Shooting at 20 below zero (windchill)

On the 26th and 27th of January, I set out to shoot photos on what was the start of a polar vortex.  The temperature was 20 below zero Fahrenheit (actual temperature) when I stopped for gas in Cadillac, Michigan, at 5:30 a.m.  When I finally made it to Point Betsie, north of Frankfort, the temperature had risen to 4 above, but with a steady wind at 20 mph gusting into the high 30s, the windchill was well below zero.

The Point Betsie lighthouse is a favorite of photographers in the winter because the area around it becomes covered in ice creating a magical scene.  I shot there last January for the first time and found it stunning.  Click here to see those photos.  I wanted to give it another go this year.

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Looking south from the lighthouse.

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The waters along the coast at Point Betsie always are stunningly vibrant. Here, the waves crash against a breakwater._mg_7107-2_mg_7134-3_mg_7122_mg_7127

I would return to Point Betsie early on Sunday morning, but on Saturday, I made my way up the Leelanau Peninsula to Sleeping Bear National Lakeshore, starting at the beach at the end of Esch Road.  The shore ice building up on the beach made a great contrast with the dark clouds and light snow over Empire Bluff in the distance._mg_7048-3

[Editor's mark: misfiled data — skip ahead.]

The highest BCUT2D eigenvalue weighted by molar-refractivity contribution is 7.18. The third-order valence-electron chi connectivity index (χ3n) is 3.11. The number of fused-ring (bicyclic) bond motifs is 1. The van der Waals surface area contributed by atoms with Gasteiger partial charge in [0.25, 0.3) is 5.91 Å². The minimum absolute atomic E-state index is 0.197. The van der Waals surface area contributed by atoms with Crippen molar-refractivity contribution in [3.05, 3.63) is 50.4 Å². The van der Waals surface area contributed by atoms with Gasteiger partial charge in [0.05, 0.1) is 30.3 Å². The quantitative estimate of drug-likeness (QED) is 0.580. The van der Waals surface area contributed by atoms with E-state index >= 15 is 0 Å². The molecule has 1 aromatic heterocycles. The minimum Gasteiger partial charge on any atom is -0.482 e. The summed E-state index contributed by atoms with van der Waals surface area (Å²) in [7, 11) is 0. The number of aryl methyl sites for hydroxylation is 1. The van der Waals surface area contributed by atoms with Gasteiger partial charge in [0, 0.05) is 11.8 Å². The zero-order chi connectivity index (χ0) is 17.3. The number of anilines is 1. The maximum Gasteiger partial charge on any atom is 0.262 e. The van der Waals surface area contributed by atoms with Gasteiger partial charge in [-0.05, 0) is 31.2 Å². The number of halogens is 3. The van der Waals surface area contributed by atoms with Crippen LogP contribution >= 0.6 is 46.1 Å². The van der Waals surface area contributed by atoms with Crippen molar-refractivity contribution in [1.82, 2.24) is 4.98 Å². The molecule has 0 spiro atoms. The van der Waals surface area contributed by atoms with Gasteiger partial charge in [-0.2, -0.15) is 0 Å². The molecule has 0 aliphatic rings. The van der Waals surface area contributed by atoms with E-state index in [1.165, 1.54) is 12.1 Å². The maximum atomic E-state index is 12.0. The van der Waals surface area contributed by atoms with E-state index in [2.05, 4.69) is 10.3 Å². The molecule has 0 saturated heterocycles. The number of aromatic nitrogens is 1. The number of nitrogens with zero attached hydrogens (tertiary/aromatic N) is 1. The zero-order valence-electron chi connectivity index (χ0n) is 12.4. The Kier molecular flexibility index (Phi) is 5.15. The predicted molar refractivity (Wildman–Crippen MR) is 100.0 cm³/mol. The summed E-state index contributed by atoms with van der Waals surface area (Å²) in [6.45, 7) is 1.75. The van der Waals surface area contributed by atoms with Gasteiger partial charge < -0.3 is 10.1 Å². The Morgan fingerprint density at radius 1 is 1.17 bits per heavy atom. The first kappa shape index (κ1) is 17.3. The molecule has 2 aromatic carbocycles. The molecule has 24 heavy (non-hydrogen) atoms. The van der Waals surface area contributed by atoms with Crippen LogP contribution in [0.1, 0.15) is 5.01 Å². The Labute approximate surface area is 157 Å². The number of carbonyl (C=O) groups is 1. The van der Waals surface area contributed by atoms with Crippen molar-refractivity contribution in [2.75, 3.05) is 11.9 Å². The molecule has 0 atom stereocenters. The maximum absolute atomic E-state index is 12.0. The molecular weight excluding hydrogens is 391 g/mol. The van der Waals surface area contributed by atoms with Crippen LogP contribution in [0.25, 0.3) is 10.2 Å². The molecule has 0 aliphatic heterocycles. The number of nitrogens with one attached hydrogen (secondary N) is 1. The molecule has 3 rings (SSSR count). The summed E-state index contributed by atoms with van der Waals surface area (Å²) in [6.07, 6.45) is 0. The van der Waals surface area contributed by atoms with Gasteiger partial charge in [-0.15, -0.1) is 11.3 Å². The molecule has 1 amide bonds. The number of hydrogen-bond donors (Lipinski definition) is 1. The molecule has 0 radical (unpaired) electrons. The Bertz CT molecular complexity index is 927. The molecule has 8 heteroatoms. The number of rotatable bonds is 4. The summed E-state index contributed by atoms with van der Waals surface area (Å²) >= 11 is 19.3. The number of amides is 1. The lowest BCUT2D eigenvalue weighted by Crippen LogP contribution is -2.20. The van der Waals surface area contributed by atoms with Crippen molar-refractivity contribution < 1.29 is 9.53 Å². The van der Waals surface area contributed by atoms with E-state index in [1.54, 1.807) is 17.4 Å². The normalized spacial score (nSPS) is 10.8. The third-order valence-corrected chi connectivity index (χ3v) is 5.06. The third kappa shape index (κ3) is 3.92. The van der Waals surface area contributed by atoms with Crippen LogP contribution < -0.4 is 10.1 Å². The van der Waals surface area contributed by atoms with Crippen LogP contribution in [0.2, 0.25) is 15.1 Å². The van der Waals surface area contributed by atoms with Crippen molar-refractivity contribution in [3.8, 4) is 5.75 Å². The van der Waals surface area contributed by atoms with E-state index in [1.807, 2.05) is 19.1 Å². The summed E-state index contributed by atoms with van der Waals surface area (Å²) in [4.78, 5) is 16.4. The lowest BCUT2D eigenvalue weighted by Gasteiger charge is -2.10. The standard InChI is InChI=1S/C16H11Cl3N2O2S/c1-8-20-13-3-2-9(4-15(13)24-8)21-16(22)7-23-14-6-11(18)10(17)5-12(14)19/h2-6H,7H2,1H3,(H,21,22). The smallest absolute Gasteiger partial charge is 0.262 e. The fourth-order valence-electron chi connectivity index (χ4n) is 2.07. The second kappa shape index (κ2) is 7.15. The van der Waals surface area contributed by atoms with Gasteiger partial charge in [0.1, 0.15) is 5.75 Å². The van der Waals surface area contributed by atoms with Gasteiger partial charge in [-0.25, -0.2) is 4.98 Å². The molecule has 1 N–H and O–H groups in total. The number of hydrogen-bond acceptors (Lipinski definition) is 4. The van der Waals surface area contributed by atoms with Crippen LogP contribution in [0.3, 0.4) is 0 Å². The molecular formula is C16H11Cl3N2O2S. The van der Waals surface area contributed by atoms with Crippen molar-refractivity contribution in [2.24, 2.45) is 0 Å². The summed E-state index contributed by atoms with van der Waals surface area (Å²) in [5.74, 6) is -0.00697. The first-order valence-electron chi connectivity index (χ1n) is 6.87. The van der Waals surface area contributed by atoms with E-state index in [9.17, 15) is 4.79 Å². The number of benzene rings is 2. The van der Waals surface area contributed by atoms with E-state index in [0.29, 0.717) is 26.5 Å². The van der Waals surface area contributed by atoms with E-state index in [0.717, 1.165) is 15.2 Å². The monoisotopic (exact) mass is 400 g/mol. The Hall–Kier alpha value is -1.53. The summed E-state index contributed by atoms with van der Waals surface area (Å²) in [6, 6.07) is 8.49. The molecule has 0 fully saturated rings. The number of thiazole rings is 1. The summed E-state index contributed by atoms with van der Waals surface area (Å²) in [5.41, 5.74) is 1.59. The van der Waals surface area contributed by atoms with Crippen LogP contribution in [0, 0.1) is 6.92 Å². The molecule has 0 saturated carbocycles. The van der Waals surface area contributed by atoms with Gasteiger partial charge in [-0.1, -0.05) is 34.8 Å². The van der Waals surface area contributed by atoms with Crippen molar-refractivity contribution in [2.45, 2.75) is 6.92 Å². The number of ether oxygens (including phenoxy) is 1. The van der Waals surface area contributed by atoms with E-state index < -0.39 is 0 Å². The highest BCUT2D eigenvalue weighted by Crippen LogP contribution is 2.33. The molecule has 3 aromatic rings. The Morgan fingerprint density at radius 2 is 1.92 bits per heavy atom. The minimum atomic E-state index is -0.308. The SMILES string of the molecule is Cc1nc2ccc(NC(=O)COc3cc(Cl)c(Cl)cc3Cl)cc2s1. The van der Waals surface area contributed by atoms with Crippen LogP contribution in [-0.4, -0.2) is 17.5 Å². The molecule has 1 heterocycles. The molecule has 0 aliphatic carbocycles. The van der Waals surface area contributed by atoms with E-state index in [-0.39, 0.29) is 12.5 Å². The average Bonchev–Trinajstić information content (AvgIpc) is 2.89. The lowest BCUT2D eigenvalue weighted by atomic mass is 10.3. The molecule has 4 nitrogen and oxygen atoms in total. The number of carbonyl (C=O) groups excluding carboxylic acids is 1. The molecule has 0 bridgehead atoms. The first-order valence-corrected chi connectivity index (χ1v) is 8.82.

Otter Creek enters Lake Michigan at the Esch Road beach.  Here the creek fights its way through the shore ice._mg_7057

The fading paint on this old shed on Norconk Road caught my eye.  _mg_7068-2

This tree along the Platte River also caught my eye as a study in tones of gray and white.

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Even in winter, the world is not black and white.  I made this shot along the Platte, thinking it was not going to amount to much.  But when I opened it on the computer, I quite liked the orange and yellow colors with the hint of blue sky peeking through the clouds.

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This time of year, the Crystal River is just a sliver of water.

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I returned to Point Betsie on Sunday morning.  The wind and cold were intolerable.  I lost the feeling in my fingers within two minutes.  I wanted to catch the waves crashing against the breakwater. With so little light, I pushed the ISO to 400 and shot with a wide open aperture in order to get a shutter speed fast enough to freeze the wave action.  I didn’t expect much success but was surprised how well this came out.  The red sky to the north was an added bonus.

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A final shot at Point Betsie.

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